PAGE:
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5 Examples of Resiliency in Business


Landon Burningham of Physiq Fitness shares five examples of resiliency in business gleaned over the last few years.

Although the COVID-19 pandemic is no longer resulting in the mandated shutdown of gyms across the U.S. at the moment, there are still a multitude of challenges facing club operators today. This includes hiring and staffing challenges, rising inflation and fears of a looming recession.

With this in mind, Landon Burningham, the founder, president and owner of Physiq Fitness, shared three examples of ways his club showcased resiliency over the last few years and his advice for other operators.

1. Be open to change.

“For us the last few years taught us to stay true to our roots while also embracing change,” explained Burningham. “This means that many of the same programs we used prior to COVID are still relevant but might have a slightly different approach within them. My advice is to stay true to your roots, but to find a new way to ensure that today’s members know what you offer, why you offer it and how it can help them.”

2. Consider your pricing structure. Small changes can have huge gains.

“I have to give a big shout-out to my friend Jared, the managing partner of Dynamic Fitness in Texas,” said Burningham. “He implemented a new pricing system at his clubs offering three tiers of memberships, all of which have a 12-month term and month-to-month option — charging $5 more per month for the month-to-month plans. Since implementing this model at our facility, our average membership amount per member has soared. The best part is this is occurring in conjunction with zero increase in attrition. Just like with other subscription models, whether it be Netflix, Disney, Amazon or subscription box models, people are willing to pay for flexibility knowing they can adjust as needed. The key to this is to continue to offer a great experience that keeps the customer coming back for more.”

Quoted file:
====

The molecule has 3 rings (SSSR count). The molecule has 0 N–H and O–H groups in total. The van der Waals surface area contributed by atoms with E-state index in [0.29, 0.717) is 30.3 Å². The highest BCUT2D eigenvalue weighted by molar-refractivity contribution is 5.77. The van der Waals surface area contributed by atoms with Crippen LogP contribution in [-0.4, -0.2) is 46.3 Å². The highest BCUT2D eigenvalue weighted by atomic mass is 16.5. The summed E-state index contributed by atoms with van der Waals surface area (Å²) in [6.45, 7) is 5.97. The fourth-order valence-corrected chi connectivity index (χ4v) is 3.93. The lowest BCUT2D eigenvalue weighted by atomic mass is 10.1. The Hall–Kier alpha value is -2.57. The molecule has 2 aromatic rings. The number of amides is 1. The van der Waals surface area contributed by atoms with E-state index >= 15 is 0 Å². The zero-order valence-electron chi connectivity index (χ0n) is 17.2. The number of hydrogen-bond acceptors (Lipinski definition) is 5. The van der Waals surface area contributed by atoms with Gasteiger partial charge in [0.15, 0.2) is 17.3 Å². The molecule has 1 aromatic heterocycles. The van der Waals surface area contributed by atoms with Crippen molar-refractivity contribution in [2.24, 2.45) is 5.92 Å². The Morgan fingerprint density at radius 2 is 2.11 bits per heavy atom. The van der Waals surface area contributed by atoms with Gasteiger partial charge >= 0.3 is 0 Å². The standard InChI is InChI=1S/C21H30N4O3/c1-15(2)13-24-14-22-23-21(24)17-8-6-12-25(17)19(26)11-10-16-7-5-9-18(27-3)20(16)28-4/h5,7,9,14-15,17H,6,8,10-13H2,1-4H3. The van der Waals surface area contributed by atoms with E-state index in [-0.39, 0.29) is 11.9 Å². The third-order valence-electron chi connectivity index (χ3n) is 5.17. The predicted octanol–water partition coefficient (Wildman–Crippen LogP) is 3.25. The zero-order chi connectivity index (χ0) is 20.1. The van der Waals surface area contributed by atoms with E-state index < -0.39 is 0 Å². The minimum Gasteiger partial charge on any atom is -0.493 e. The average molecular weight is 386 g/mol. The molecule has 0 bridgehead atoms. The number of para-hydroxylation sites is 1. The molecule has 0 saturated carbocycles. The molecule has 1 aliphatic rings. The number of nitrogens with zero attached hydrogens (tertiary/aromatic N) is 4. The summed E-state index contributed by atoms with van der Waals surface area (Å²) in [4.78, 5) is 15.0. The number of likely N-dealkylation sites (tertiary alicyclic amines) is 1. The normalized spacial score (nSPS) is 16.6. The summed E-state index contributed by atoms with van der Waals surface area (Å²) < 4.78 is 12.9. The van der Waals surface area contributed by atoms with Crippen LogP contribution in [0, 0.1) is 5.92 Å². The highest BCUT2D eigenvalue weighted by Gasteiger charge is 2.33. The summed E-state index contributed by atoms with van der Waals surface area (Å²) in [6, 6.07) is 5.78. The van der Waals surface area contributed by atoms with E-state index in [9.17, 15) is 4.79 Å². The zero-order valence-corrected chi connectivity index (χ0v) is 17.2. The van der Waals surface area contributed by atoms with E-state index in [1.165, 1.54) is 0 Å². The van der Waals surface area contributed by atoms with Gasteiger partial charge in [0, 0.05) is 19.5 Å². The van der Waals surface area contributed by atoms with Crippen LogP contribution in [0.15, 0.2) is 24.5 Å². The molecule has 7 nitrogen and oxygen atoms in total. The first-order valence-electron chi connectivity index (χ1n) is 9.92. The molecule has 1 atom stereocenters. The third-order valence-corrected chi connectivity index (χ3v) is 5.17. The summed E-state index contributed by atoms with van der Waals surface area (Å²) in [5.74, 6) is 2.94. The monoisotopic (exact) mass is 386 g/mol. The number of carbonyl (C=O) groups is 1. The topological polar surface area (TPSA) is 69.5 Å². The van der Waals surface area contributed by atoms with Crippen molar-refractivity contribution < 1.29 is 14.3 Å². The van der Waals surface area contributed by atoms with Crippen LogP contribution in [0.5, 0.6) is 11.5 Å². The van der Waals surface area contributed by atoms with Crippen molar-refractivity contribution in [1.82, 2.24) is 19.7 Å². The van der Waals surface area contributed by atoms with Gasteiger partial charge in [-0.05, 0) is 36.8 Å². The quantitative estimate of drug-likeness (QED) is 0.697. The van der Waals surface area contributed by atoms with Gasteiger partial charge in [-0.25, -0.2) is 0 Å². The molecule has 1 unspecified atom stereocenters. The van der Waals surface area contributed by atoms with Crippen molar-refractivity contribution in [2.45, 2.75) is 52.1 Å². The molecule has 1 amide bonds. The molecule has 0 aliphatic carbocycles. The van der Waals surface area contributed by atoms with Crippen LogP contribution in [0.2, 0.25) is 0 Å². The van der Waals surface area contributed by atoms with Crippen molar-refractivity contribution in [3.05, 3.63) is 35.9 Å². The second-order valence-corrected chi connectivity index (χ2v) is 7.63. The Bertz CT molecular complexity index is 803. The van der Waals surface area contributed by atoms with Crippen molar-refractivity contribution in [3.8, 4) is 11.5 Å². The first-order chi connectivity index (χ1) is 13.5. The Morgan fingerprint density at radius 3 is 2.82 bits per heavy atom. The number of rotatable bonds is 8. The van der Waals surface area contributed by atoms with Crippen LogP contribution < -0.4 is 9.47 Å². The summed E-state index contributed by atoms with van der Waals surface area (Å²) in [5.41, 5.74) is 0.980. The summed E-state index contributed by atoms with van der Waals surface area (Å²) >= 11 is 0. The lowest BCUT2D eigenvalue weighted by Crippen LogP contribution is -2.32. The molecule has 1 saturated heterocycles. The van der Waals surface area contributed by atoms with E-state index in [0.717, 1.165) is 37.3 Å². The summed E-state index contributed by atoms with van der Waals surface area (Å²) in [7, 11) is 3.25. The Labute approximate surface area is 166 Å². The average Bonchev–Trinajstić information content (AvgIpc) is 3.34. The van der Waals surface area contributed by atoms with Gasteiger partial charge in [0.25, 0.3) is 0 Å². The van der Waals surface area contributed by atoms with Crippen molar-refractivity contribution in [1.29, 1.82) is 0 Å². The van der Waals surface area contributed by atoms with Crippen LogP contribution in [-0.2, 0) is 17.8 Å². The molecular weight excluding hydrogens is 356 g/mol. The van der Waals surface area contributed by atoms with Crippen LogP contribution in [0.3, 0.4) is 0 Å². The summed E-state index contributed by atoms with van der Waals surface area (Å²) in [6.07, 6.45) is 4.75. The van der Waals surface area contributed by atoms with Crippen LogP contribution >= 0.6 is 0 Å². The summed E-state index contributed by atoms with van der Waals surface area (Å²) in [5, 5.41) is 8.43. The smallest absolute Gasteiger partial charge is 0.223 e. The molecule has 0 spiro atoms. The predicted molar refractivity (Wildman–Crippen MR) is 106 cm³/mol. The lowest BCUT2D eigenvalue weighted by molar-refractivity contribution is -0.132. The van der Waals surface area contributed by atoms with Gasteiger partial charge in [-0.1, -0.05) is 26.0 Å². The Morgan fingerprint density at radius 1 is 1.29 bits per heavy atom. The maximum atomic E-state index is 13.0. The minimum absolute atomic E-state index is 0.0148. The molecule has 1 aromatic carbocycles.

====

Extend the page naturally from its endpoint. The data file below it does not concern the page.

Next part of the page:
3. Look for ways to serve the customer and increase value.

“A major focus of ours is creating a frictionless environment for our members and staff,” said Burningham. “While the members and our employees have always been at the very top of our list, it’s important to recognize just how different most of our consumers are now compared to two years ago. This also rings true for our employees. For my business, members now want flexibility, an engaging experience and to feel valued. It has also shifted to a much younger demographic and one that is heavier on club usage with more monthly check-ins per member. This consumer also doesn’t shy away from free weights, Olympic lifts and functional movements. So operationally, we have to focus on these individuals, the trends they are following and what will get them to pick our clubs over a competitor.”

4. Focus on the employee experience as well.

“Likewise, with our employees, we need to understand what drives them, what they like and how to engage them, and how we can make them feel unique and important,” added Burningham. “Essentially, our goal is to better the experience for everyone in a more streamlined environment that makes for happier employees and therefore far happier members. We can accomplish this by utilizing technology and the tools available to us today.”

Burningham shared a few examples, including:

  • Going cashless.
  • Online joins.
  • Online cancellations.
  • Automated lead follow-ups, drip campaigns and RVM.
  • Digital and gamified onboarding solutions.
  • Proximity members club and class check-in.
  • Employee and member NPS.
  • Virtual and in-person onboarding both for members and staff.
  • Club app that allows for better member mobile experience and staff. 

5. Don’t lose faith.

“It is through adversity that we grow and become better,” said Burningham. “This is no different than the way we stress our bodies to grow or how we stress our minds to learn. It is my belief that the same has to be true with our business. So, we can view adversity as something to set us back or something that will get us to heights never before considered possible. Have the last few years been hard? The answer is yes, and it will also continue to be hard with the things we are now facing. However, by implementing a few simple things we can make our businesses stronger than they have ever been.”


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